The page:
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Should I be concerned with the weight of the snow denting in the panels?
Not much I can do about it now anyway.....looks like it's snowed in until spring.

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Should I be concerned with the weight of the snow denting in the panels?
Not much I can do about it now anyway.....looks like it's snowed in until spring.

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Worse case scenario, your Cayman becomes a Boxster ;) Living where I do, I have never seen snow like that. Really hope everything turns out well and that it looks perfect once the snow melts. Please keep us updated once you get it out.
 

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I guess this is what happens if you get 5 feet of snow in three weeks.
the panels are not all that strong and can dent with modest pressure applied away from anchor points. Such is the trade off when trying to shave off as much extra weight as possible. It may be unlikely to dent under the weight of the snow as the pressure applied by the weight would be mostly distributed uniformly across the panels.
let us know how it turns out in the spring.
 

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:eek::eek::eek:

And its snowing again and again on the weekend. You guys are getting clobbered. :(

Personally, I would not be so worried about the weight. I know people shovel snow off house roofs. So it would make sense to get heavy, wet snow off the car when you can. But I wouldn't panic over it. I'd just do it when I could. I'd be more worried about falling snow from trees and high structures, like this story up in MA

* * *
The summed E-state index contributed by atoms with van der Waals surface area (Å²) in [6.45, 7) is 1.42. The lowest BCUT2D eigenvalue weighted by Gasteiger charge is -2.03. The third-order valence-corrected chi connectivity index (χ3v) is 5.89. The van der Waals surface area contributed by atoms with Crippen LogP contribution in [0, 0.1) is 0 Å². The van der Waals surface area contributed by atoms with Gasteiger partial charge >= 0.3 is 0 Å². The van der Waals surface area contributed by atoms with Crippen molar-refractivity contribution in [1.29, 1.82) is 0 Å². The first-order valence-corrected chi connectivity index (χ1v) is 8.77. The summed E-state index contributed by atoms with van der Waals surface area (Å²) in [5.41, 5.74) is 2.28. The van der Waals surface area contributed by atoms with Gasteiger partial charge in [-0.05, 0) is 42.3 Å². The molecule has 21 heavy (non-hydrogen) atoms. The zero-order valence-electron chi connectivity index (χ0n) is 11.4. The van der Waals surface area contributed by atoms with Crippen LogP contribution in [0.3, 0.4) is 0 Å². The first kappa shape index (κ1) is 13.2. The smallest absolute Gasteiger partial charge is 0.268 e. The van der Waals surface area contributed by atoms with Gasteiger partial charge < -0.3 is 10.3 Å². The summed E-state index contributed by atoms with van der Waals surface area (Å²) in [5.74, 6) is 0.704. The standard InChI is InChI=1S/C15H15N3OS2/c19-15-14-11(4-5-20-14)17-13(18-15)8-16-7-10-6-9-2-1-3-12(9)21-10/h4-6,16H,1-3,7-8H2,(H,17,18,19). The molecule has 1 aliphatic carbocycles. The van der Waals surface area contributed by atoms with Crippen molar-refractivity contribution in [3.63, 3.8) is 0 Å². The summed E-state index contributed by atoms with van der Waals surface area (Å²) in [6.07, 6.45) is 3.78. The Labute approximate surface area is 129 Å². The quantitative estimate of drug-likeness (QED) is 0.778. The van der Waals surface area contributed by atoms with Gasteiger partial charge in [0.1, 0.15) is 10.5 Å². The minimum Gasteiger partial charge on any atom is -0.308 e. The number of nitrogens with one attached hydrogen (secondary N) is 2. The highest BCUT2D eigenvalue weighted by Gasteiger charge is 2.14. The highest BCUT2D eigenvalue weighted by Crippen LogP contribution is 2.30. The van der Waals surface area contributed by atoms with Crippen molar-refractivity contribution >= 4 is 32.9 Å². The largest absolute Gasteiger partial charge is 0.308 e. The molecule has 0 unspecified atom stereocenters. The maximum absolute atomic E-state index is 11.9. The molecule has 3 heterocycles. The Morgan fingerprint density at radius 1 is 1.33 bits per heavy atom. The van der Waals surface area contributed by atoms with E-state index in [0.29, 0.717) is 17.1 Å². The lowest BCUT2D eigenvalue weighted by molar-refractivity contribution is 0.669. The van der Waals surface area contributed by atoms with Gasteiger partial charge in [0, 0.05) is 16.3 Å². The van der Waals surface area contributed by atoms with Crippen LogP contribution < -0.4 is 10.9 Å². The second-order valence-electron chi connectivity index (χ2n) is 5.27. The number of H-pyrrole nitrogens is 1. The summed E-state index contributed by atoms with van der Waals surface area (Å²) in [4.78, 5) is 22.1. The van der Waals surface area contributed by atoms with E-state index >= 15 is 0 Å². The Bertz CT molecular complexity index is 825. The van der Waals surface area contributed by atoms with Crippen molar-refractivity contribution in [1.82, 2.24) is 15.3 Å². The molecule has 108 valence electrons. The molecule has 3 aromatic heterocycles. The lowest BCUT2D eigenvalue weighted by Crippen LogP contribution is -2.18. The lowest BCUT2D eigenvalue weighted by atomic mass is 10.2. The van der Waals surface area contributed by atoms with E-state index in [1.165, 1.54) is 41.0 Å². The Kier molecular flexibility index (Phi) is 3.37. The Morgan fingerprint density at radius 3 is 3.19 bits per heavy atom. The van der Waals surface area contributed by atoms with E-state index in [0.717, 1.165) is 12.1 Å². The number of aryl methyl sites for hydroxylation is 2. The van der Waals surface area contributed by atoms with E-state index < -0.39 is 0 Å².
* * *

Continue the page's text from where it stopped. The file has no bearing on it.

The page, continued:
Snow Falling From Roof Crushes Cars In Charlestown « CBS Boston

Now your car cover is different. Picture 3 shows wet. It depends upon your temperatures and how often the wet thaws and refreezes. If you are constantly below freezing, and then the sun melts some snow during the day, and refreezes at night, then I can't see how that can be good. I have seen car covers freeze to the paint surface. Sure, they melt but off comes some fabric. Its something you might not want to see. Constant freezing and rethawing material of any kind to the paint can't be good for it.

I also don't know how long you had the car sitting there, in low temperatures. You got to be running -3 or -4 at night and teens during the day? I hope you got a battery tender running to that car under all that snow, or dig it out and run it now, because if not, you know that battery is going to die in those temps if it sits too long. Just do a search here on dead batteries. There are many threads.

Good luck
 

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Wow. I would not worry about that amount of snow though damaging your car. The pounds per square inch is not that much.

but dude.....time to get a garage! :cheers:
 

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Sigh... I just sat in my car (in the garage) for a half hour playing the stereo.
I was driving it up until the blizzard, but, you know, historical/hysterical all time highs.
There's actually no way to even see around the snow banks.
I take back all the stuff I said about wimps who won't drive their Porsche's in the winter.

I even had to buy a battery tender.......jeesh...
 

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I wouldn't be too concerned about the weight of the snow on the car. However, you might want to remove the snow if you can find some place to put it! As mentioned above, you might want to consider a battery tender or get out and run the car for a half an hour every couple of days.

I lived in CT for 20 years and remember one year we had so much snow I couldn't get the car out of the garage because I had no place to put the snow in my driveway! The town had to come by with a back hoe and dump truck just to clear the road. I think the mounds of snow finally disappeared some time in April.
 

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Discussion Starter #9
Yeah, despite the weight I figure the lbs/sq.ft is probably fairly low, at least I hope so.

:eek::eek::eek:

And its snowing again and again on the weekend. You guys are getting clobbered. :(